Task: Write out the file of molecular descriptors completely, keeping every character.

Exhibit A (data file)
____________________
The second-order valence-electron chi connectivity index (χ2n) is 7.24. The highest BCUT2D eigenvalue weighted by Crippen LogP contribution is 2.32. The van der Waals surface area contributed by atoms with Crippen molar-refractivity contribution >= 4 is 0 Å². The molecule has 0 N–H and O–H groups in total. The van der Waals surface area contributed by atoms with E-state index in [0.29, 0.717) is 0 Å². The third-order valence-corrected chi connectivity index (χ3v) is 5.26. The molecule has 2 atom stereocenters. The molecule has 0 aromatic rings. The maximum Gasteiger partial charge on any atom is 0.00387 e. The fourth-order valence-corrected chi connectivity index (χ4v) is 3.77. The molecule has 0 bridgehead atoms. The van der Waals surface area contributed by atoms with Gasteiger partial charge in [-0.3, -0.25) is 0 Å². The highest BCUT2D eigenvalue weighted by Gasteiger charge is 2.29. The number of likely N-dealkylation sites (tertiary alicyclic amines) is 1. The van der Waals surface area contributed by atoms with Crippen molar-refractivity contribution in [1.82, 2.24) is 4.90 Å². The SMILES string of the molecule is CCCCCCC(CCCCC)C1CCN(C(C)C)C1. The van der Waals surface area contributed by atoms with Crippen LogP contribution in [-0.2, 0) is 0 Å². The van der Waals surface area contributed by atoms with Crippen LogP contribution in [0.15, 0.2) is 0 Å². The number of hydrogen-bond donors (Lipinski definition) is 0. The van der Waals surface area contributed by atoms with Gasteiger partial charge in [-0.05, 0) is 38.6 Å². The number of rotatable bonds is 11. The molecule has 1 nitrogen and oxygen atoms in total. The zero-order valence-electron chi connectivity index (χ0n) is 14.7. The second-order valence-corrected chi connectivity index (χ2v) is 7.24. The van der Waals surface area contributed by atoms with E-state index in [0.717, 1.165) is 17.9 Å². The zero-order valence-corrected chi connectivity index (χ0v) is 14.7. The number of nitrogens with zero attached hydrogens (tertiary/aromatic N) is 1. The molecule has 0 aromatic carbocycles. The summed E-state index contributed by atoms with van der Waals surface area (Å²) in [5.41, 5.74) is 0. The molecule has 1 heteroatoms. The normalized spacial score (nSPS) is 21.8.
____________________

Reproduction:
The second-order valence-electron chi connectivity index (χ2n) is 7.24. The highest BCUT2D eigenvalue weighted by Crippen LogP contribution is 2.32. The van der Waals surface area contributed by atoms with Crippen molar-refractivity contribution >= 4 is 0 Å². The molecule has 0 N–H and O–H groups in total. The van der Waals surface area contributed by atoms with E-state index in [0.29, 0.717) is 0 Å². The third-order valence-corrected chi connectivity index (χ3v) is 5.26. The molecule has 2 atom stereocenters. The molecule has 0 aromatic rings. The maximum Gasteiger partial charge on any atom is 0.00387 e. The fourth-order valence-corrected chi connectivity index (χ4v) is 3.77. The molecule has 0 bridgehead atoms. The van der Waals surface area contributed by atoms with Gasteiger partial charge in [-0.3, -0.25) is 0 Å². The highest BCUT2D eigenvalue weighted by Gasteiger charge is 2.29. The number of likely N-dealkylation sites (tertiary alicyclic amines) is 1. The van der Waals surface area contributed by atoms with Crippen molar-refractivity contribution in [1.82, 2.24) is 4.90 Å². The SMILES string of the molecule is CCCCCCC(CCCCC)C1CCN(C(C)C)C1. The van der Waals surface area contributed by atoms with Crippen LogP contribution in [-0.2, 0) is 0 Å². The van der Waals surface area contributed by atoms with Crippen LogP contribution in [0.15, 0.2) is 0 Å². The number of hydrogen-bond donors (Lipinski definition) is 0. The van der Waals surface area contributed by atoms with Gasteiger partial charge in [-0.05, 0) is 38.6 Å². The number of rotatable bonds is 11. The molecule has 1 nitrogen and oxygen atoms in total. The zero-order valence-electron chi connectivity index (χ0n) is 14.7. The second-order valence-corrected chi connectivity index (χ2v) is 7.24. The van der Waals surface area contributed by atoms with E-state index in [0.717, 1.165) is 17.9 Å². The zero-order valence-corrected chi connectivity index (χ0v) is 14.7. The number of nitrogens with zero attached hydrogens (tertiary/aromatic N) is 1. The molecule has 0 aromatic carbocycles. The summed E-state index contributed by atoms with van der Waals surface area (Å²) in [5.41, 5.74) is 0. The molecule has 1 heteroatoms. The normalized spacial score (nSPS) is 21.8.